BY: John Wagner? He's like a sheriff or something.
GM: Yeah. Talking about being on the sea. Capstans and the ropes. Y'know just waving this lace hankie. It was just a pose for me, I grew up here. You don't fuckin' wave lace hankies here but in the world of comics I could pretend to be that Oscar Wildean pain in the arse.. And I just found it very amusing and liberating. It got me into a lot of trouble. But again, that's the sense of humour that we've not quite talked about yet; people don't get the joke. (laughs). I'm just doing a job that I enjoy but which involves quite a bit of vulgar self-promotion, so...surround yourself with this persona to get people to look at you.
BY: The Pornographic humour in The Filth is hilarious as far as I'm concerned but I think some people would find it distasteful.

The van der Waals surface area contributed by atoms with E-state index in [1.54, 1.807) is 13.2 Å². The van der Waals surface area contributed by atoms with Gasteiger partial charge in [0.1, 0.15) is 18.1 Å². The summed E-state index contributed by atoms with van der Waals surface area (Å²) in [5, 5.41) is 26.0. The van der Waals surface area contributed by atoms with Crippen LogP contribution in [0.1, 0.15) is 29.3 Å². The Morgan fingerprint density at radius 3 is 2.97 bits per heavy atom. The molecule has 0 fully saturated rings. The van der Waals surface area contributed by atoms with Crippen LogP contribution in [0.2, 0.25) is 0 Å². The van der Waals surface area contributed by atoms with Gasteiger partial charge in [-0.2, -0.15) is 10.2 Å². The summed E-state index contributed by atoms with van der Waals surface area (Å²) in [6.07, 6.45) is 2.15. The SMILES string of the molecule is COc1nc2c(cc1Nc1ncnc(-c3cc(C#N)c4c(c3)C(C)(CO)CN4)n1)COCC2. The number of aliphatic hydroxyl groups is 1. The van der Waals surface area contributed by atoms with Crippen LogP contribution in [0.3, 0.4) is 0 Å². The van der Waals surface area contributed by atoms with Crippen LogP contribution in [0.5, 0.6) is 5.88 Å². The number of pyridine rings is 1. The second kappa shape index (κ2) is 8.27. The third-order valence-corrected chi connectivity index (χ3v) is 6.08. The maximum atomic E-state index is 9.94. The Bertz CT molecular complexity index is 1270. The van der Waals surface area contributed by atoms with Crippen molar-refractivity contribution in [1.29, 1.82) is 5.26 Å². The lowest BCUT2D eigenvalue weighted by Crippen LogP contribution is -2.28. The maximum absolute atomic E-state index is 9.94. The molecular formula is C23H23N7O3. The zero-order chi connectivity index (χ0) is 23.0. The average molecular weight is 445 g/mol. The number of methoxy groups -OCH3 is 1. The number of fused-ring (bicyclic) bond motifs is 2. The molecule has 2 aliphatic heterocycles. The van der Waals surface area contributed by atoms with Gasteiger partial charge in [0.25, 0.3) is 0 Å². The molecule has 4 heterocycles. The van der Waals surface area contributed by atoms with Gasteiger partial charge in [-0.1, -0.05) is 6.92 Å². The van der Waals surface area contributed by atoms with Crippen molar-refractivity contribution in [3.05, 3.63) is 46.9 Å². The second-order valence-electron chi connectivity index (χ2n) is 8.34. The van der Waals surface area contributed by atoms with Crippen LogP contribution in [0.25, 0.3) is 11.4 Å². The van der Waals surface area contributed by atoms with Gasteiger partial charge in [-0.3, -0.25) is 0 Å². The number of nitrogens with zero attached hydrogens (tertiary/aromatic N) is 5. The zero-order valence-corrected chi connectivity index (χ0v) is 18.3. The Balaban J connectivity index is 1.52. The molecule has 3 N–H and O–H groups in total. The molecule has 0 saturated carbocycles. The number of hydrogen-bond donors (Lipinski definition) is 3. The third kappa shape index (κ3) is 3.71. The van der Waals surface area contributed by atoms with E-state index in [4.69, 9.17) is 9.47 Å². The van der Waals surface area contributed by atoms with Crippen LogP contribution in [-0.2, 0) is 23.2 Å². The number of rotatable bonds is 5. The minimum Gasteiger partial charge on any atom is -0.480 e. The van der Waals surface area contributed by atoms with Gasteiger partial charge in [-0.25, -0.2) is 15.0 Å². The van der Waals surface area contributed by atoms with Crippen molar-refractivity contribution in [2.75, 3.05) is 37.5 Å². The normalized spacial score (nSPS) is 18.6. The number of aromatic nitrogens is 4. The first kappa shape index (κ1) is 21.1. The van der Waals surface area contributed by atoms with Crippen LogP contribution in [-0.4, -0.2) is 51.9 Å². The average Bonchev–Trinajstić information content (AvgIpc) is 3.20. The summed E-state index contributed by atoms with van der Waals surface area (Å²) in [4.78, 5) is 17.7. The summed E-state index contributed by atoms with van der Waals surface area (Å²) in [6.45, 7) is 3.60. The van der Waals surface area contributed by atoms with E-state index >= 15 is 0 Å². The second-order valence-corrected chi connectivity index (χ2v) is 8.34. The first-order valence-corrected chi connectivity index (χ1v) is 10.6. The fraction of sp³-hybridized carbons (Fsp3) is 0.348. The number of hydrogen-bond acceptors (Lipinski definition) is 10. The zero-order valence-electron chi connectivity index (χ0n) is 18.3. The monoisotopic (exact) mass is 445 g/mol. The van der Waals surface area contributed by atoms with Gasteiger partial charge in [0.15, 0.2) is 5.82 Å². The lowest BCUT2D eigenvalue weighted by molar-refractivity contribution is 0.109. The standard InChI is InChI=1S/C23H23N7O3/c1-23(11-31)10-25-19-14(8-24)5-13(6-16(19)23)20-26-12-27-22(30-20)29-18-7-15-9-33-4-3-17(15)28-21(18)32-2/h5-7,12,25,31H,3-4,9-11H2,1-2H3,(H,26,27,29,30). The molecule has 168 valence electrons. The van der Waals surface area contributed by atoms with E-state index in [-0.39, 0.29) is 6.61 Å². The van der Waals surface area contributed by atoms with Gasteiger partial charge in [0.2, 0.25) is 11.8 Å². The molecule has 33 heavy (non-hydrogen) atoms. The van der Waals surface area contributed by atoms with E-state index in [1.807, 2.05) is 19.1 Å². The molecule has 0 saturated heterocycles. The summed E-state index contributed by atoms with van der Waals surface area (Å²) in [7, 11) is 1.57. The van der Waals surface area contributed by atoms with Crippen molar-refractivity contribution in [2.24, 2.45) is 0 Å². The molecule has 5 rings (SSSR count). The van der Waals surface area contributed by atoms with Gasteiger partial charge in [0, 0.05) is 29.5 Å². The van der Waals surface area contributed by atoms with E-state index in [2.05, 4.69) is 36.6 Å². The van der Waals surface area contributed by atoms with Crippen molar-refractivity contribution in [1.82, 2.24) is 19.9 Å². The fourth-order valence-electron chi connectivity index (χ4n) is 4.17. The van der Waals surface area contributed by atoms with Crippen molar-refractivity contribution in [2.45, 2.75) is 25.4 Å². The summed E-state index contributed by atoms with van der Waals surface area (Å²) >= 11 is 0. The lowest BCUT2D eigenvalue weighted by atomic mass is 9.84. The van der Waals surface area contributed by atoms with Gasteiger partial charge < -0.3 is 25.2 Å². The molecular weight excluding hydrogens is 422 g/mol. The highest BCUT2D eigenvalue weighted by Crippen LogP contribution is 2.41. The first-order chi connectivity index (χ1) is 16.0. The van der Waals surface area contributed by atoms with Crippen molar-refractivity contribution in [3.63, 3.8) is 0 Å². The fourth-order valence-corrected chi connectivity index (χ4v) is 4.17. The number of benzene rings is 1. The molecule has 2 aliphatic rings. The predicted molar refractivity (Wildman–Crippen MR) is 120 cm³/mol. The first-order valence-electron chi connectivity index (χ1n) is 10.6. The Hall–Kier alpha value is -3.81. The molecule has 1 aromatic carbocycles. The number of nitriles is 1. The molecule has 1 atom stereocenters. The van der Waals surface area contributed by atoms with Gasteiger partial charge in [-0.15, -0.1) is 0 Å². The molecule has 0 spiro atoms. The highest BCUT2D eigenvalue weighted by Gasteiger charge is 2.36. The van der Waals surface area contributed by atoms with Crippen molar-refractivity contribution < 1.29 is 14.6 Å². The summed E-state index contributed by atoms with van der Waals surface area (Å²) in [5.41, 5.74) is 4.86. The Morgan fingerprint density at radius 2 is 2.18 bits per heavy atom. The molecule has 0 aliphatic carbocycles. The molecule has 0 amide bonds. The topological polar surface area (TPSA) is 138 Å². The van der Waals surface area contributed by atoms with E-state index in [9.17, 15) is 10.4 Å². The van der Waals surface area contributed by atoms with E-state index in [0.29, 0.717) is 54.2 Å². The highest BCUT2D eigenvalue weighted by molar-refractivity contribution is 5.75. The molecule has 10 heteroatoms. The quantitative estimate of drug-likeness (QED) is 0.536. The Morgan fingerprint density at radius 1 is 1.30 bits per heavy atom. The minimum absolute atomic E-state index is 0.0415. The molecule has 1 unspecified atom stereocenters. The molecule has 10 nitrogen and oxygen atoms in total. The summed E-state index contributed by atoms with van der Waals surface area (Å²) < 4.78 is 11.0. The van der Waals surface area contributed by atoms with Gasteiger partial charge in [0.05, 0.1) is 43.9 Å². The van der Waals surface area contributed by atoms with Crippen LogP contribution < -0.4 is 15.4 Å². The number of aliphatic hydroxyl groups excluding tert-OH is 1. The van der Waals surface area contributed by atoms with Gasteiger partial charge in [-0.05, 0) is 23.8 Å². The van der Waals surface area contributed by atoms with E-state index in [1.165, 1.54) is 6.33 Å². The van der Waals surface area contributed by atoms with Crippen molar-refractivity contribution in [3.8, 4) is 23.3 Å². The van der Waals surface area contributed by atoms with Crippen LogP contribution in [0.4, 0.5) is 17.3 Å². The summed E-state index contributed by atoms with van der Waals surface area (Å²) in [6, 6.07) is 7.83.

GM: Every time I use the word rape in a sentence people freak out. 'Get a life. Go and work in a rape crisis centre and shut up. Do you really care that much cos these are just words that don't have anything to do with real people.' Stuff like that. People are really conservative and very easily offended in a way I've never known before and again in a way it contrasts quite heavily with the comics' community and the general feeling back in the early nineties where irony was very easily understood. Y'know me and Mark Millar used to do the most outrageous interviews and say the most ridiculous things and it was absorbed and accepted and seen to be entertaining as it was intended to be. And now you can't say anything. You mention Osama Bin Laden and someone goes mental. You mention sex; someone goes mental. You bring up any taboo subject and somebody goes mental. I mean you come from Glasgow, you know what people talk about, you know the sick jokes in the pub and that's what I miss: They don't get the joke.